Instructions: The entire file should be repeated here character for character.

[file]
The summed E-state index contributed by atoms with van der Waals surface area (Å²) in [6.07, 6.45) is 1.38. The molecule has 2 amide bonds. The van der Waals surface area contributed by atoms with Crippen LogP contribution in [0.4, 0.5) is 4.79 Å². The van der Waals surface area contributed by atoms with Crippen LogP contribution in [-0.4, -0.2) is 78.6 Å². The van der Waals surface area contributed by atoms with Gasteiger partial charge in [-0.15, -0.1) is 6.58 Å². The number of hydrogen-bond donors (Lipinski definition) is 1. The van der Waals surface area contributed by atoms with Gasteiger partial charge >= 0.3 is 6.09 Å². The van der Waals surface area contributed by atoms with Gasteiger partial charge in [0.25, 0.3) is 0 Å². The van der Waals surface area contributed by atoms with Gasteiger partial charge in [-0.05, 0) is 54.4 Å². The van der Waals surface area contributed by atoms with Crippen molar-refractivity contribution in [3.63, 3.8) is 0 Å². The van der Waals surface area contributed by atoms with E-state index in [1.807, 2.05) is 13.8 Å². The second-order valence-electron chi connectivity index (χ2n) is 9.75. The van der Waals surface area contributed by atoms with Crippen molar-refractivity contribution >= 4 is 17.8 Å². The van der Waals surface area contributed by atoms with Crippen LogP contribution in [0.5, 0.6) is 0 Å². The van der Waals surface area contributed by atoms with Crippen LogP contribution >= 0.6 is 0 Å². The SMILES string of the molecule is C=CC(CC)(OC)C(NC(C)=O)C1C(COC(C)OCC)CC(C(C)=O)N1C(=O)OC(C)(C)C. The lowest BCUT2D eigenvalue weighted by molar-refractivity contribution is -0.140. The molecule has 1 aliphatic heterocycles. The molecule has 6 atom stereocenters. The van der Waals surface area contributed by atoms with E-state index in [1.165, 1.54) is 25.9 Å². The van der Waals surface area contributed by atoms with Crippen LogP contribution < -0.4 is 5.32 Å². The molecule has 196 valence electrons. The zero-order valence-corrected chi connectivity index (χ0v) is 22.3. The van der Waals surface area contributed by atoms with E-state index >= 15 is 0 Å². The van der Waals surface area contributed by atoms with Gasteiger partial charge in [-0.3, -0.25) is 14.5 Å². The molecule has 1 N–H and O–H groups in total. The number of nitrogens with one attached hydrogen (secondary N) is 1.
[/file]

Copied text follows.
The summed E-state index contributed by atoms with van der Waals surface area (Å²) in [6.07, 6.45) is 1.38. The molecule has 2 amide bonds. The van der Waals surface area contributed by atoms with Crippen LogP contribution in [0.4, 0.5) is 4.79 Å². The van der Waals surface area contributed by atoms with Crippen LogP contribution in [-0.4, -0.2) is 78.6 Å². The van der Waals surface area contributed by atoms with Gasteiger partial charge in [-0.15, -0.1) is 6.58 Å². The number of hydrogen-bond donors (Lipinski definition) is 1. The van der Waals surface area contributed by atoms with Gasteiger partial charge >= 0.3 is 6.09 Å². The van der Waals surface area contributed by atoms with Gasteiger partial charge in [0.25, 0.3) is 0 Å². The van der Waals surface area contributed by atoms with Gasteiger partial charge in [-0.05, 0) is 54.4 Å². The van der Waals surface area contributed by atoms with Crippen molar-refractivity contribution in [3.63, 3.8) is 0 Å². The van der Waals surface area contributed by atoms with E-state index in [1.807, 2.05) is 13.8 Å². The second-order valence-electron chi connectivity index (χ2n) is 9.75. The van der Waals surface area contributed by atoms with Crippen molar-refractivity contribution >= 4 is 17.8 Å². The van der Waals surface area contributed by atoms with Crippen LogP contribution in [0.5, 0.6) is 0 Å². The van der Waals surface area contributed by atoms with Crippen LogP contribution >= 0.6 is 0 Å². The SMILES string of the molecule is C=CC(CC)(OC)C(NC(C)=O)C1C(COC(C)OCC)CC(C(C)=O)N1C(=O)OC(C)(C)C. The lowest BCUT2D eigenvalue weighted by molar-refractivity contribution is -0.140. The molecule has 1 aliphatic heterocycles. The molecule has 6 atom stereocenters. The van der Waals surface area contributed by atoms with E-state index in [1.165, 1.54) is 25.9 Å². The van der Waals surface area contributed by atoms with Crippen LogP contribution < -0.4 is 5.32 Å². The molecule has 196 valence electrons. The zero-order valence-corrected chi connectivity index (χ0v) is 22.3. The van der Waals surface area contributed by atoms with E-state index >= 15 is 0 Å². The van der Waals surface area contributed by atoms with Gasteiger partial charge in [-0.3, -0.25) is 14.5 Å². The molecule has 1 N–H and O–H groups in total. The number of nitrogens with one attached hydrogen (secondary N) is 1.